WARNING – Never enter a slot canyon if it has been raining, or rain threatens. Water from tributaries fifty and even a hundred miles away can cause flash floods without any warning. It isn’t worth the risk! Be sure to check the weather forecast and check conditions before entering a slot canyon.
From the trailhead, it’s an easy walk down a wash to Wire Pass, which is a very narrow canyon and in a couple of places, some people might have to turn sideways, especially if they have a backpack on. After a short distance down the narrow slot you’ll come to a drop off which can be down climbed, or if you can’t manage that just go back out to the wash and follow the trail over the top then hike back up Wire Pass until you reach the base of the drop off again. Afterward backtrack again to Buckskin Gulch. Be sure to walk back up Wire Pass because it’s an incredible little slot, and truly beautiful and I promise you don’t want to miss it.
When you reach the end of Wire Pass at the junction of Buckskin Gulch I suggest that you inspect the sandstone walls on your right (south) where you’ll find a huge pictograph panel. This would be easy to miss if you weren’t looking for it, so be sure to look hard. The first time I passed this way I only saw a small portion of it, it’s much bigger than I thought.
Because I’d hiked down Buckskin Gulch last time, this time I walked up it. Slot canyons totally fascinate me. When I think that this used to be an ancient sea which turned into Navajo Sandstone of the Jurassic Period, and then shaped and carved by the wind, rain, and flash floods, it blows my mind. When walking through a slot canyon, I’m walking through an ancient sea bed! How incredible is that?!!! Buckskin Gulch varies from 40 – 500 ft deep, and is so narrow in places that only a sliver of the sky can be seen above. Please note, overnight camping is not allowed in Buckskin Gulch without a special permit, and there is only one place camping is permitted. This is obviously for the protection of the canyon, as well as hikers.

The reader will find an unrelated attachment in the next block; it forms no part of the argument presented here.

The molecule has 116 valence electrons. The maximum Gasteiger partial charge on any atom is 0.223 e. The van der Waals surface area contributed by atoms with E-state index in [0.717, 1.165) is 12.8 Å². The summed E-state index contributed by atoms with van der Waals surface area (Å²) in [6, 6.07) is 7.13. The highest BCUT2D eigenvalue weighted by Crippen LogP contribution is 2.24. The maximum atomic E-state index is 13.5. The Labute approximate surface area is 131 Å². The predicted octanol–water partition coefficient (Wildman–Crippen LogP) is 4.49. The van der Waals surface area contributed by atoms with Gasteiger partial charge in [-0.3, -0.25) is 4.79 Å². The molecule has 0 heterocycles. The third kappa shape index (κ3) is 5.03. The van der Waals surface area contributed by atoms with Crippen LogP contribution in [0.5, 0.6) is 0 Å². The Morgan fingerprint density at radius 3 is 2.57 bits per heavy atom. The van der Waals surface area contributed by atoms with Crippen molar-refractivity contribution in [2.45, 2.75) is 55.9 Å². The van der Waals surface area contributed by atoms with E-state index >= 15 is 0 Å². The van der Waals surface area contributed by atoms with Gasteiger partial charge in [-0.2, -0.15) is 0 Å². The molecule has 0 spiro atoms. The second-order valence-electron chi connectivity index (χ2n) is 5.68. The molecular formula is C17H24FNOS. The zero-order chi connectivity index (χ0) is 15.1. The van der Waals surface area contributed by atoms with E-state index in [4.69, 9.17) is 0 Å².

On your return hike: Below is the spot you will leave Wire Pass in order to go around the up climb in Wire Pass on your way back to the trailhead. Please be respectful of the vegetation when taking this detour and stick to the trail already created and try to only step on the rock. You can find it by following rock cairns (small piles of rocks).
On my walk out along the wash, I noticed all these flowers which had opened up while I was in the canyon.
After my walk, I found a dispersed camping spot for the night on BLM lands, and another day of beauty and wonder ended with the sound of the huge bumblebees dancing around my van, and birds singing in the bushes.
I hope you have enjoyed this installment of my travels during the winter of 2016/2017, and hope you’ll continue the journey with me. Please visit the HOME page to find more articles, and feel free to share, sign up and leave a comment. Also please visit my YouTube Channel. Until next time…remember to step outside of your comfort zone as often as possible and watch it grow.
Roxy ~ A Nomad for Nature